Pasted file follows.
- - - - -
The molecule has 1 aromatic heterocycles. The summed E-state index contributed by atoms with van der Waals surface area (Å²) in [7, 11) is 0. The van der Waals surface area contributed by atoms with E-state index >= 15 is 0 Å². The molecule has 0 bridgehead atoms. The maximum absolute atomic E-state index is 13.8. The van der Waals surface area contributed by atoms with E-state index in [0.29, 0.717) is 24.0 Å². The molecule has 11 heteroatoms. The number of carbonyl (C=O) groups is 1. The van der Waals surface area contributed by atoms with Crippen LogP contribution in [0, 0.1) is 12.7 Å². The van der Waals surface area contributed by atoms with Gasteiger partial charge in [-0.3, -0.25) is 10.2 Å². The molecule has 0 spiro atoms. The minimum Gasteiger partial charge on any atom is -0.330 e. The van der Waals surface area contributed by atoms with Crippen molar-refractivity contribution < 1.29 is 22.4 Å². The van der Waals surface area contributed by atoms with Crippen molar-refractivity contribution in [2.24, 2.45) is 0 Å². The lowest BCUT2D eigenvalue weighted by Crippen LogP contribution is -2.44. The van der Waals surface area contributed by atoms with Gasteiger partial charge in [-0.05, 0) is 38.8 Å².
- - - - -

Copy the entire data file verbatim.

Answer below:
The molecule has 1 aromatic heterocycles. The summed E-state index contributed by atoms with van der Waals surface area (Å²) in [7, 11) is 0. The van der Waals surface area contributed by atoms with E-state index >= 15 is 0 Å². The molecule has 0 bridgehead atoms. The maximum absolute atomic E-state index is 13.8. The van der Waals surface area contributed by atoms with E-state index in [0.29, 0.717) is 24.0 Å². The molecule has 11 heteroatoms. The number of carbonyl (C=O) groups is 1. The van der Waals surface area contributed by atoms with Crippen LogP contribution in [0, 0.1) is 12.7 Å². The van der Waals surface area contributed by atoms with Gasteiger partial charge in [-0.3, -0.25) is 10.2 Å². The molecule has 0 spiro atoms. The minimum Gasteiger partial charge on any atom is -0.330 e. The van der Waals surface area contributed by atoms with Crippen molar-refractivity contribution < 1.29 is 22.4 Å². The van der Waals surface area contributed by atoms with Crippen molar-refractivity contribution in [2.24, 2.45) is 0 Å². The lowest BCUT2D eigenvalue weighted by Crippen LogP contribution is -2.44. The van der Waals surface area contributed by atoms with Gasteiger partial charge in [-0.05, 0) is 38.8 Å².